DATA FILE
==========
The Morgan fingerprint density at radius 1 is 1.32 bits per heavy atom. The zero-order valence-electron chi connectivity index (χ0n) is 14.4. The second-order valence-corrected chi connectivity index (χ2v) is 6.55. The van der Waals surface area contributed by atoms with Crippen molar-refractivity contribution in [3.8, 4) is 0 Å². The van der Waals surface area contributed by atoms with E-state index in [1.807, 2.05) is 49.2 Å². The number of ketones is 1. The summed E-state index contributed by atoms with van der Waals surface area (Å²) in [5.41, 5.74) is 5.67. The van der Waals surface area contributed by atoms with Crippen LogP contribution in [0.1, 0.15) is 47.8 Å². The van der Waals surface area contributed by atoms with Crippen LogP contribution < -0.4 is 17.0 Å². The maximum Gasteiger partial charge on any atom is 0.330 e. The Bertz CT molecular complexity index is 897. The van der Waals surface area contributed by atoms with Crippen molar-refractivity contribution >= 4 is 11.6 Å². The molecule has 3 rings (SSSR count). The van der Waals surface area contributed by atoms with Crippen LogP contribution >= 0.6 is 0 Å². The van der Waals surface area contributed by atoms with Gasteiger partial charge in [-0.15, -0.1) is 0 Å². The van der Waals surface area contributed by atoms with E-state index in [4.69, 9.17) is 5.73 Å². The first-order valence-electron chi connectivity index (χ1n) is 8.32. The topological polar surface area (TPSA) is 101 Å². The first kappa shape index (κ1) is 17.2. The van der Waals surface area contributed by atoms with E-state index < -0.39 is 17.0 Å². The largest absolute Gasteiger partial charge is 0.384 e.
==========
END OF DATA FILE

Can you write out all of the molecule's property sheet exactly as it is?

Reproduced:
The Morgan fingerprint density at radius 1 is 1.32 bits per heavy atom. The zero-order valence-electron chi connectivity index (χ0n) is 14.4. The second-order valence-corrected chi connectivity index (χ2v) is 6.55. The van der Waals surface area contributed by atoms with Crippen molar-refractivity contribution in [3.8, 4) is 0 Å². The van der Waals surface area contributed by atoms with E-state index in [1.807, 2.05) is 49.2 Å². The number of ketones is 1. The summed E-state index contributed by atoms with van der Waals surface area (Å²) in [5.41, 5.74) is 5.67. The van der Waals surface area contributed by atoms with Crippen LogP contribution in [0.1, 0.15) is 47.8 Å². The van der Waals surface area contributed by atoms with Crippen LogP contribution < -0.4 is 17.0 Å². The maximum Gasteiger partial charge on any atom is 0.330 e. The Bertz CT molecular complexity index is 897. The van der Waals surface area contributed by atoms with Crippen molar-refractivity contribution >= 4 is 11.6 Å². The molecule has 3 rings (SSSR count). The van der Waals surface area contributed by atoms with Crippen LogP contribution >= 0.6 is 0 Å². The van der Waals surface area contributed by atoms with Gasteiger partial charge in [-0.15, -0.1) is 0 Å². The van der Waals surface area contributed by atoms with E-state index in [4.69, 9.17) is 5.73 Å². The first-order valence-electron chi connectivity index (χ1n) is 8.32. The topological polar surface area (TPSA) is 101 Å². The first kappa shape index (κ1) is 17.2. The van der Waals surface area contributed by atoms with E-state index < -0.39 is 17.0 Å². The largest absolute Gasteiger partial charge is 0.384 e.